Overcrowding, understaffing and other structural problems make hundreds of Indonesian prisoners ripe for radicalization by the Islamic State, according to a new report by the Institute for Policy Analysis of Conflict (IPAC), a non-profit organization whose goal is to ‘explain the dynamics of conflict.’
According to the IPAC report published in December of 2016, these structural issues are already ‘deep and chronic.’ One of these problems in Indonesia’s prisons is overcrowding, worsened by the neglected state of prison cells, which makes it easy for prisoners to break down walls and for high-risk offenders to mix with the other inmates. So far, some prisons are already more than 550 percent beyond their ideal maximum capacity.
The report also cited understaffing, which tends to exacerbate escape rates with some prisoners walking straight out of the door. Inmates can also smuggle visitors into their cells. In some cases, the guards can no longer monitor the activities of suspected terrorists effectively.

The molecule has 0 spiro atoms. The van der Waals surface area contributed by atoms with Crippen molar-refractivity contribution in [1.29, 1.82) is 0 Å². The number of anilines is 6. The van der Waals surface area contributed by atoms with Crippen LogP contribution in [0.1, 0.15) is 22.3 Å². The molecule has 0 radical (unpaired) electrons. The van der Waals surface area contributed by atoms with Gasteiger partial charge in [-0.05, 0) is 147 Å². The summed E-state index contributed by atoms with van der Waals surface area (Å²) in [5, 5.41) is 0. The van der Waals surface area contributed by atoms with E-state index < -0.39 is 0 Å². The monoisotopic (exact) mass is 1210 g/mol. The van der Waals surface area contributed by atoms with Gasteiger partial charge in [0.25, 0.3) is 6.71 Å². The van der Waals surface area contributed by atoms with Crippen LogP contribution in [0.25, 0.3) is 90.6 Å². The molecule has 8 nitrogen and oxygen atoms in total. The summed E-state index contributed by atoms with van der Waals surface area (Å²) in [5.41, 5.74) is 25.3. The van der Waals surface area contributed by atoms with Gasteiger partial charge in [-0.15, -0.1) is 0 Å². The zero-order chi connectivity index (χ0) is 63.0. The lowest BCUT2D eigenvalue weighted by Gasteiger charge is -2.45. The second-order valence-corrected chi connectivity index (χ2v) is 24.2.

One of these prison recruits was a young man named Sunakim (alias Afif). Sunakim was arrested in Aceh for training in a terrorist camp. He was sentenced in Cipinang Prison, where he met and bonded with Muhammad Jibriel Rahman, a cleric accused of funding terrorist activities in the country.
Allegedly inspired by the cleric’s teachings, Sunakim was one of those who opened fire in Jakarta in January of 2016, where eight people were killed, including four civilians.
Being one of the largest Muslim countries in the world, Indonesia is a hotbed of potential terrorist recruits. In 2014 alone, the number of ISIS recruits increased threefold. Meanwhile, National Counterterrorism Agency Chief Saud Usman Nasution claimed around 215 alleged terrorists are serving terrorism-related conviction sentences.
Following the Jakarta attack, the government has vowed to revise the counter-terrorism law to make it easier to arrest suspects. Under the proposed amendment, the police can now hold suspects no more than 90 days without representation and up to 120 days for those with preventive detention.
The counter-terrorism agency has also created a de-radicalization programme, which the report alleged as ‘ineffective,’ including by prison authorities. Saud defended the agency, saying the program is not a failure. However, while others have softened, ‘some [terrorism convicts] are really hard,” he argued.